Coleman’s starting point is the call by Aboriginal artists for stronger protection of their work and imagery through the copyright law. Aboriginal claims that the appropriation of their art effectively appropriates their identity and thus threatens the continued existence of their communities are indeed serious charges that demand, in Coleman’s view, serious investigation if we are to honor them.

What follows is an exercise in logic as Coleman examines each element of the problem in turn, satisfying all potential arguments. She scrupulously, for example, defines the notion of “cultural appropriation”: what it is, how it might occur, what its effects are likely to be. She looks at the very concept of “culture” itself, asking who can own a culture, how it can be defined, how individuals and groups experience culture in their daily lives and how we define it at an abstract level.

Her conclusion is a bit surprising at first glance. She does not in the end argue for enhancing the copyright laws or even for more stringent application of them as a solution to the problem of the appropriation of Aboriginal imagery. Instead, she finds ample legal protection in the concept of insignia, which she traces back through English law over several centuries, finding it ultimately quite appropriate in an Aboriginal context.

Part of the pleasure of reading this book comes in watching Coleman explore her topic. The notion of a pictorial representation of one’s identity is both familiar–coats of arms being the obvious example–and at least in its applications, a bit strange and unfamiliar. I had never before thought how an insignia (the word is both singular and plural) functions. For example, I may employ insignia in some contexts and not others. I can formally communicate on paper embossed with a letterhead in my official capacity as a librarian of the university that employs me, but I can not use that letterhead and claim its sanction when complaining about road maintenance in the neighborhood where I live. I am granted the right to use it by an institution rather than an individual, although an individual may be the instrument who grants me the right.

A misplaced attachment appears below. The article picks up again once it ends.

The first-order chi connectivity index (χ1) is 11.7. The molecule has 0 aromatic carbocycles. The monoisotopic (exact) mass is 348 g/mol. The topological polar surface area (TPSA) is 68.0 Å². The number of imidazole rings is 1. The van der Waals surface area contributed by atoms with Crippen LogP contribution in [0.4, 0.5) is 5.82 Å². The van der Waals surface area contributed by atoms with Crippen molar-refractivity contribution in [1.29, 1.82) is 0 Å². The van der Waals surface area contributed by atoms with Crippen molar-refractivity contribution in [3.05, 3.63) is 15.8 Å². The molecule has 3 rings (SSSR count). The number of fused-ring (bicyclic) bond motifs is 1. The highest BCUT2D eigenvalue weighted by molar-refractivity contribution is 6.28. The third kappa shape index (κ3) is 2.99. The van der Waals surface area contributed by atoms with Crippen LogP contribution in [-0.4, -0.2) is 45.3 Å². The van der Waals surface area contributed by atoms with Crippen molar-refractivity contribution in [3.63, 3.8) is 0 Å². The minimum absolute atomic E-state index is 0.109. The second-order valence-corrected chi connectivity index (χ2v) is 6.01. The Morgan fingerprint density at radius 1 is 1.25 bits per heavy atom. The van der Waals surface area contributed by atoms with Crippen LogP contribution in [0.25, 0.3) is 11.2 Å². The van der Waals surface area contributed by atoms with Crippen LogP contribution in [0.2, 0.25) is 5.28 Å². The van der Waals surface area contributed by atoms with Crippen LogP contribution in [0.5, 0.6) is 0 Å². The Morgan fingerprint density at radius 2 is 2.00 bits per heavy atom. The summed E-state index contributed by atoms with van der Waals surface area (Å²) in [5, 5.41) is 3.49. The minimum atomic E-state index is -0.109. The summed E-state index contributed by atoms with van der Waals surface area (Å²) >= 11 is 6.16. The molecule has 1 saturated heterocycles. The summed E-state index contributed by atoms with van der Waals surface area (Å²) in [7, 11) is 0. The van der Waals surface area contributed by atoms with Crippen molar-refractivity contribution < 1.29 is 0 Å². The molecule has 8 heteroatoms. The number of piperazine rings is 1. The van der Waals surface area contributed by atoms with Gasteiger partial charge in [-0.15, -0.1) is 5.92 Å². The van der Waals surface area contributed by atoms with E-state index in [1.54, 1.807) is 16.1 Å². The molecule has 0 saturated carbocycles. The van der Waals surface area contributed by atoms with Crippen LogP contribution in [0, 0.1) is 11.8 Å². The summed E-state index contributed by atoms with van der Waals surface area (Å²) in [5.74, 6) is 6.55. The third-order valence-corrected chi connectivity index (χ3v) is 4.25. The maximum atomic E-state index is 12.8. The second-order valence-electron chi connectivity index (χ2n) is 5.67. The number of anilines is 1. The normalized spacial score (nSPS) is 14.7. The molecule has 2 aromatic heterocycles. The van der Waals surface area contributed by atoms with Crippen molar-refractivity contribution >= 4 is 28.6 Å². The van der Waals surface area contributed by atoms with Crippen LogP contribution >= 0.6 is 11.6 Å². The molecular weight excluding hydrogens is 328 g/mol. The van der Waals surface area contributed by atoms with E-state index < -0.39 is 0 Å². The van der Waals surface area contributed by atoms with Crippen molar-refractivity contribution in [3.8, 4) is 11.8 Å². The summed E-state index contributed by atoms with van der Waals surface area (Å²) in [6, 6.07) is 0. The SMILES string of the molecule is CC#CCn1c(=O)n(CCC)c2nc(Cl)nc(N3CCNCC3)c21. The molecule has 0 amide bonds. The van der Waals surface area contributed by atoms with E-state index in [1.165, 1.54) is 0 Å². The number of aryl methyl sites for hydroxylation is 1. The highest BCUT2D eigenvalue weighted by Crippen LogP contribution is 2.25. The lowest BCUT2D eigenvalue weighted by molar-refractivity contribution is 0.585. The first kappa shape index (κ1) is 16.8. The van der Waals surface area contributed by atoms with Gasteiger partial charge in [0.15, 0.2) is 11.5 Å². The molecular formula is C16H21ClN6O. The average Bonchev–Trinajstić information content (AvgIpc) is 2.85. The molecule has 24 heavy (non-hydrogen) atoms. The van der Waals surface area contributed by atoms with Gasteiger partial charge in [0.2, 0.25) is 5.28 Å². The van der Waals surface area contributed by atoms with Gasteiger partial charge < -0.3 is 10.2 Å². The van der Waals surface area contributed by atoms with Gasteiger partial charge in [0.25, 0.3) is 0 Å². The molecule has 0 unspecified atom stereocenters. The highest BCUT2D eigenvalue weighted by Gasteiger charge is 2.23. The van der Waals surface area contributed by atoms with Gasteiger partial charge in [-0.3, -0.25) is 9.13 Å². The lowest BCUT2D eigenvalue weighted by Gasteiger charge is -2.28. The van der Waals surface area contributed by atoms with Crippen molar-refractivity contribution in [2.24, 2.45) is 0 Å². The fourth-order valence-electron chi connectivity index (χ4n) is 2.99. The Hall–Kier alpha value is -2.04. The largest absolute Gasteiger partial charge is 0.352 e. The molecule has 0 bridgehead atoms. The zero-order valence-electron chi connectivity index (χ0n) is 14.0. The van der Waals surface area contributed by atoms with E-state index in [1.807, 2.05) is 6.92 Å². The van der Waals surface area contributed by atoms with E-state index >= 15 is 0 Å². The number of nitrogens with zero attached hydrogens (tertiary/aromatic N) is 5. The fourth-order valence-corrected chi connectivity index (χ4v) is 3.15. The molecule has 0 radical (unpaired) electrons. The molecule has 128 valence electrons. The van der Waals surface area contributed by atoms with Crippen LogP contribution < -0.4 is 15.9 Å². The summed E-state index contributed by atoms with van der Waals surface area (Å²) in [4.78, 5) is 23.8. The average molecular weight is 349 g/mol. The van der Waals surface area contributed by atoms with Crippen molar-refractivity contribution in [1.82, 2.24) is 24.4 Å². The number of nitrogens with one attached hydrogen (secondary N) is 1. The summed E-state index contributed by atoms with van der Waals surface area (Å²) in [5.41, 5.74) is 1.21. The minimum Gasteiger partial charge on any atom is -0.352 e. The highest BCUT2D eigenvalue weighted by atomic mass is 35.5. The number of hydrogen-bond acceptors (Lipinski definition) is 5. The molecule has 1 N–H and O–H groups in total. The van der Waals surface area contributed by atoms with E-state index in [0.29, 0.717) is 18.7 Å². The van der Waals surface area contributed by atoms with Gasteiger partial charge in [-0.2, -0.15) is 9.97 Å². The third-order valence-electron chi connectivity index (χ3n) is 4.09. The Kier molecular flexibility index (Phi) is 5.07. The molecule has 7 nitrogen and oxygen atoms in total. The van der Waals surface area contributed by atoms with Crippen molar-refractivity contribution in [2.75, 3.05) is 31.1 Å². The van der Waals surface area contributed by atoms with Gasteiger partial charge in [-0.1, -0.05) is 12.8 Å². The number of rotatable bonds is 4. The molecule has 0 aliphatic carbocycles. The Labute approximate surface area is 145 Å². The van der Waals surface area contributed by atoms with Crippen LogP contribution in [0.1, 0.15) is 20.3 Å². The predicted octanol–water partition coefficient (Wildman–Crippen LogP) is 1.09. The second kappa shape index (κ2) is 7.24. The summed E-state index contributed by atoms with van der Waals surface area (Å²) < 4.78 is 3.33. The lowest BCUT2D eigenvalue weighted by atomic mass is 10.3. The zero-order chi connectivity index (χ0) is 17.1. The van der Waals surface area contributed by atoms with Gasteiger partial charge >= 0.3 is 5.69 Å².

Working from a background in Yolngu art, Coleman is quick to appreciate the parallels with clan designs, the granting of permissions, the management of rituals, and the responsibilities entailed. Parallels to the desert traditions of “bosses” and “managers” for rituals and their associated designs extend the similarities and help reinforce Coleman’s conclusions.

Along the way, Coleman tackles many of the thorniest issues in contemporary Western critiques of Aboriginal art, including the issues of authenticity and forgery. She neatly draws a distinction between western and indigenous concepts of authenticity. Doing so allows her to rightfully assert that, for example, Kathleen Petyarre’s controversial Storm in Atnangkere Country II is indeed an authentic–if not an autographic–work of art. Conversely, working outside the tradition, Elizabeth Durack painting as Eddie Burrup can produce genuine autographic works that are nonetheless never authentic.

In the end, Coleman believes that Aboriginal claims to stronger protection for their work are justified and necessary. She reaches this conclusion while admitting that it was not exactly the position she started from. Like many liberal thinkers, Coleman believes that copyright can be and is abused, and that current practice often restricts free speech. But through her exacting and intricate logical processes, she makes an expert legal case–in western terms–for protecting the indigenous intellectual patrimony. Aboriginal Art, Identity and Appropriation is a startlingly original book of unusual rigor. It should be appreciated for what it has to say about preserving the culture of Aboriginal people, while at the same time it can be enjoyed for its own sake, a beautifully reasoned argument that is almost a work of art in itself.